Even though I know it’s tight, I’m willing to steal time from life to feed my brain. And I do. At work, during the bike commute, at home, late in the evening, early in the morning, sitting on the toilet and so on. I read, study, elaborate on, produce. That’s what I want to devote my life to if I had “infinite” money.

And I’m here to share some of the resources I’ve discovered this month, and some of the old one I didn’t talk about yet.

Books: maybe I should switch to digital books. Or audiobooks. I’m having a hard time reading physical books for the simple fact that my available time these days is fragmented and unpredictable. It’s not easy to take a book with you on the potty at work, while a kindle might be. It’s not easy to read a book while biking to work, while listening to the audio version might be. And at home, with Baby around? Is “listening” the new reading? I’m not convinced, there’s something about reading that’s not negotiable for me: the option to proceed at your pace. Are ebooks the solution? I don’t know, I have an internal fight going on. I love reading on paper, I love writing on it (marginalia), I love smelling printed paper. Digital is awesome for blog posts, where I can jump (does anyone still use the word “surf”?) to references and exploit the nonsequentiality of the medium.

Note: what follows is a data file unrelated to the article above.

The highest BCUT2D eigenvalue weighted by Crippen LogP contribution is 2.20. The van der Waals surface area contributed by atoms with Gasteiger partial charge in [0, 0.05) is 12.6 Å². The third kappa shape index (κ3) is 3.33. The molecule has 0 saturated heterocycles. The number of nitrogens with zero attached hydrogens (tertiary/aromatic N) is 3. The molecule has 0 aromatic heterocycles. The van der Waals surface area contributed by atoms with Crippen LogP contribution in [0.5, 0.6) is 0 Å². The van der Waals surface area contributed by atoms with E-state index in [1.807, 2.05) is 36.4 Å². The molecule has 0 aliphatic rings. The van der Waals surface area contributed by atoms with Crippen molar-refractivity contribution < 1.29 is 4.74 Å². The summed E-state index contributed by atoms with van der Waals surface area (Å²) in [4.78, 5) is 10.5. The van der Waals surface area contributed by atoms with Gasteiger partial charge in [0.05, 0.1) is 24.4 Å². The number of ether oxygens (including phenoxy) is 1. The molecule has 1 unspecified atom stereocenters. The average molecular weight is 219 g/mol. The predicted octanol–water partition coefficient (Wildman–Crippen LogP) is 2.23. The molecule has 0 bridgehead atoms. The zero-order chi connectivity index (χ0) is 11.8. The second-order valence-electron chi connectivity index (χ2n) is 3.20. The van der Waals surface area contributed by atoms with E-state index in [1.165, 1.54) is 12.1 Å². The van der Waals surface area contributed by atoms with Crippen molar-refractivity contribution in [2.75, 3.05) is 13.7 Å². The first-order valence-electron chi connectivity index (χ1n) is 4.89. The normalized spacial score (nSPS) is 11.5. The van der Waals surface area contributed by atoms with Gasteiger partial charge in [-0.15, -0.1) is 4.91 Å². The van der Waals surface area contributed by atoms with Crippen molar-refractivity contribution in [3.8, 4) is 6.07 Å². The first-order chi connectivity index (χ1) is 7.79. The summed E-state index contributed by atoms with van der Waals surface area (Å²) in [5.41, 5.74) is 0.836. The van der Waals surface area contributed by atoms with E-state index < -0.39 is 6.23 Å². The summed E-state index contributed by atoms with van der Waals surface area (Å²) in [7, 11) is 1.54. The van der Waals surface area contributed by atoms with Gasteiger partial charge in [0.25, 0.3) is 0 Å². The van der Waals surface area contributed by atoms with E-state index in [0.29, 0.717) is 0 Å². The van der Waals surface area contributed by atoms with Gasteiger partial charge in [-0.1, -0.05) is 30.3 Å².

I told you all these things just to justify that I only read 2 chapters of “21 Lessons for the 21st Century” by Yuval Harari so far. It’s a great book, I’m loving it, but I can’t find the right position for book reading in my regular day. Reading on the bed, before going to sleep, is no more an option since BabyRIP sleeps in our room. Is it time to upgrade the house? Well, that should not be driven by laziness, I could read in the living room. Anyway, I’m not reading books and that’s not good. I’m threatening the “600 books left” hypothesis.

Resources/People I’ve found/consumed: